Chris Cutrone thinks the idea of socialism has been “disenchanted” and this disenchantment is linked to a jarring lack of class consciousness among the working class and the class struggle between capitalist and workers:
“The difference between Marx’s time and ours is not in the essential problem of society, its self-contradictory form of value between wages and capital, but rather in the social and political conflicts, which no longer take the form primarily, as in Marx’s time, of the “class struggle” between workers and capitalists. “Class” has become a passive, objective category, rather than an active, subjective one, as it had been in Marx’s day and in the time of historical Marxism. What Marxists once meant by “class consciousness” is no more.”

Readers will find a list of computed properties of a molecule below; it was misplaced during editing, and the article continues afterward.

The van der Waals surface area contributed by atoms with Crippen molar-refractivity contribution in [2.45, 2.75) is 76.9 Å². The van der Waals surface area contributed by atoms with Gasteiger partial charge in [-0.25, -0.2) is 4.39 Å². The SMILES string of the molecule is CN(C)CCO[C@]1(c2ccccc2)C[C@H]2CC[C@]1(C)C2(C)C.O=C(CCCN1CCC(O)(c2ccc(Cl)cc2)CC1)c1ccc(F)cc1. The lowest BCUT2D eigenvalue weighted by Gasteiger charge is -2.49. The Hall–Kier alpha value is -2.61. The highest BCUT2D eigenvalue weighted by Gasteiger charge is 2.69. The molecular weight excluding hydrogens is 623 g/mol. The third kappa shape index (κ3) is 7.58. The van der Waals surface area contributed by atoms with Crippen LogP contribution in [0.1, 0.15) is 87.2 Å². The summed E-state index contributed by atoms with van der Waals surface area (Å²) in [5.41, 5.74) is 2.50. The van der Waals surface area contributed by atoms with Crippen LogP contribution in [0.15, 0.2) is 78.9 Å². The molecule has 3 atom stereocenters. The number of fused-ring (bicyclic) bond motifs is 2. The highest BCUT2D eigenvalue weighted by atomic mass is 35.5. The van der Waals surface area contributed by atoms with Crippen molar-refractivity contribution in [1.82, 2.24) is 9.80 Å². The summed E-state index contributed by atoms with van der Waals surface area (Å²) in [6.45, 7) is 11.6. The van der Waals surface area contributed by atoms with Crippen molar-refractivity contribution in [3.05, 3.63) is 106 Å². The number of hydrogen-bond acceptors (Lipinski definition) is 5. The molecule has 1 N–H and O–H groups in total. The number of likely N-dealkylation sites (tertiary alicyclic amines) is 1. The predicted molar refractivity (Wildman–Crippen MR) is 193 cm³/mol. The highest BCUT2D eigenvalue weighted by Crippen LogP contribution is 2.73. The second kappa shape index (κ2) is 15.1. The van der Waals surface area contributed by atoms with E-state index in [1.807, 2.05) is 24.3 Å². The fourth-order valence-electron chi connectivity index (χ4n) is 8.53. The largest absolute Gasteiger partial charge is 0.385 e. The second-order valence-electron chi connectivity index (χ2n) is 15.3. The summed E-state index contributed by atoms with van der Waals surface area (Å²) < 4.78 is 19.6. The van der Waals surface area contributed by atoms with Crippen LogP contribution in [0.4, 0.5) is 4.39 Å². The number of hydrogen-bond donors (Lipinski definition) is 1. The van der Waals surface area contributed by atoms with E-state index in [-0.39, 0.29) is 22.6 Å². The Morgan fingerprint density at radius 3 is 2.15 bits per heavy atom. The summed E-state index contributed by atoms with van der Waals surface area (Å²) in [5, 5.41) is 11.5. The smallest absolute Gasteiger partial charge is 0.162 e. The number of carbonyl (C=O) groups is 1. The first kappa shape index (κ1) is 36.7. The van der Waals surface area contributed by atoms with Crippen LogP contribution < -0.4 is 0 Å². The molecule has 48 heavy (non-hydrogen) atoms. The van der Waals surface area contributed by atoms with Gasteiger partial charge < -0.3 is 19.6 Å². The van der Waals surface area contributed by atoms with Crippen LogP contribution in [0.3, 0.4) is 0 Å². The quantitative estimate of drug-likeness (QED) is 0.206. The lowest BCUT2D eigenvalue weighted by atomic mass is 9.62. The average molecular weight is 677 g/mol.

In place of the class struggle of the workers against the capitalists, conflicts of culture, ethnicity and religion replace the struggle over capitalism. Socialism has been replaced with competing notions of social justice that borrow from ancient values; and cultural affinities seem to matter more than socioeconomic interests. Capitalism still determines social relations, but it is no longer recognized. What matter is not one’s class position in society, but “whether one lives in a ‘red or blue state,’ or what one’s ‘race, gender, and sexuality’ are”.
Cutrone’s essay is extremely pessimistic, but is it wrong?